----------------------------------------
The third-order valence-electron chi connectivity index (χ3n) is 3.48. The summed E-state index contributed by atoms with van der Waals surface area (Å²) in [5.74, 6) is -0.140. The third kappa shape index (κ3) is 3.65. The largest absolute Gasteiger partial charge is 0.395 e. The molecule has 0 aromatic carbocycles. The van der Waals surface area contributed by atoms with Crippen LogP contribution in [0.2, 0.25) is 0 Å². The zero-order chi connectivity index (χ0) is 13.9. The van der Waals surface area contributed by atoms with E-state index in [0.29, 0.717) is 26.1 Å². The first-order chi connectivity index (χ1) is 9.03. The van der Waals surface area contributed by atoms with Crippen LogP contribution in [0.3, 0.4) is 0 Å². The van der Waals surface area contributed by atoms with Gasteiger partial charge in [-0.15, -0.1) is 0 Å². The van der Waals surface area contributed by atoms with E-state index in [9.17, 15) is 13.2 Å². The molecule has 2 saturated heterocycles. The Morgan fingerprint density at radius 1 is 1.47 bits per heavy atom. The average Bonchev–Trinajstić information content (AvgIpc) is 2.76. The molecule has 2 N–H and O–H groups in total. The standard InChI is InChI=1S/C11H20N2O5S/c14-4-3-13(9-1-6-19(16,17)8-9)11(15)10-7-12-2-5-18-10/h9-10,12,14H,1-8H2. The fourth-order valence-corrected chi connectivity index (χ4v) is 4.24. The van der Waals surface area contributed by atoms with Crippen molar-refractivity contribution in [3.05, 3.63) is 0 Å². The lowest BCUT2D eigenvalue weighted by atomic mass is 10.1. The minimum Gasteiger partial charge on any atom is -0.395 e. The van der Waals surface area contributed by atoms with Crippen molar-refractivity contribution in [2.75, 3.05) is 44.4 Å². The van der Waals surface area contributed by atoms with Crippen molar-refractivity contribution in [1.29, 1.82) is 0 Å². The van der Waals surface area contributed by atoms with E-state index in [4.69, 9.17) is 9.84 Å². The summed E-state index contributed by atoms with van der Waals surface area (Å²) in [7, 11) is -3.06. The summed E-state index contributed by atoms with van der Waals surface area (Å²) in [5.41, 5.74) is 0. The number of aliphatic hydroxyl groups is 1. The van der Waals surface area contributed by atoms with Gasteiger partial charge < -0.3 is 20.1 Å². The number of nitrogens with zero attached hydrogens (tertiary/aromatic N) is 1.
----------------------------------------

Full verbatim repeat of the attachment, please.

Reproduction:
The third-order valence-electron chi connectivity index (χ3n) is 3.48. The summed E-state index contributed by atoms with van der Waals surface area (Å²) in [5.74, 6) is -0.140. The third kappa shape index (κ3) is 3.65. The largest absolute Gasteiger partial charge is 0.395 e. The molecule has 0 aromatic carbocycles. The van der Waals surface area contributed by atoms with Crippen LogP contribution in [0.2, 0.25) is 0 Å². The zero-order chi connectivity index (χ0) is 13.9. The van der Waals surface area contributed by atoms with E-state index in [0.29, 0.717) is 26.1 Å². The first-order chi connectivity index (χ1) is 9.03. The van der Waals surface area contributed by atoms with Crippen LogP contribution in [0.3, 0.4) is 0 Å². The van der Waals surface area contributed by atoms with Gasteiger partial charge in [-0.15, -0.1) is 0 Å². The van der Waals surface area contributed by atoms with E-state index in [9.17, 15) is 13.2 Å². The molecule has 2 saturated heterocycles. The Morgan fingerprint density at radius 1 is 1.47 bits per heavy atom. The average Bonchev–Trinajstić information content (AvgIpc) is 2.76. The molecule has 2 N–H and O–H groups in total. The standard InChI is InChI=1S/C11H20N2O5S/c14-4-3-13(9-1-6-19(16,17)8-9)11(15)10-7-12-2-5-18-10/h9-10,12,14H,1-8H2. The fourth-order valence-corrected chi connectivity index (χ4v) is 4.24. The van der Waals surface area contributed by atoms with Crippen molar-refractivity contribution in [3.05, 3.63) is 0 Å². The lowest BCUT2D eigenvalue weighted by atomic mass is 10.1. The minimum Gasteiger partial charge on any atom is -0.395 e. The van der Waals surface area contributed by atoms with Crippen molar-refractivity contribution in [2.75, 3.05) is 44.4 Å². The van der Waals surface area contributed by atoms with Crippen molar-refractivity contribution in [1.29, 1.82) is 0 Å². The van der Waals surface area contributed by atoms with E-state index in [4.69, 9.17) is 9.84 Å². The summed E-state index contributed by atoms with van der Waals surface area (Å²) in [7, 11) is -3.06. The summed E-state index contributed by atoms with van der Waals surface area (Å²) in [5.41, 5.74) is 0. The number of aliphatic hydroxyl groups is 1. The van der Waals surface area contributed by atoms with Gasteiger partial charge < -0.3 is 20.1 Å². The number of nitrogens with zero attached hydrogens (tertiary/aromatic N) is 1.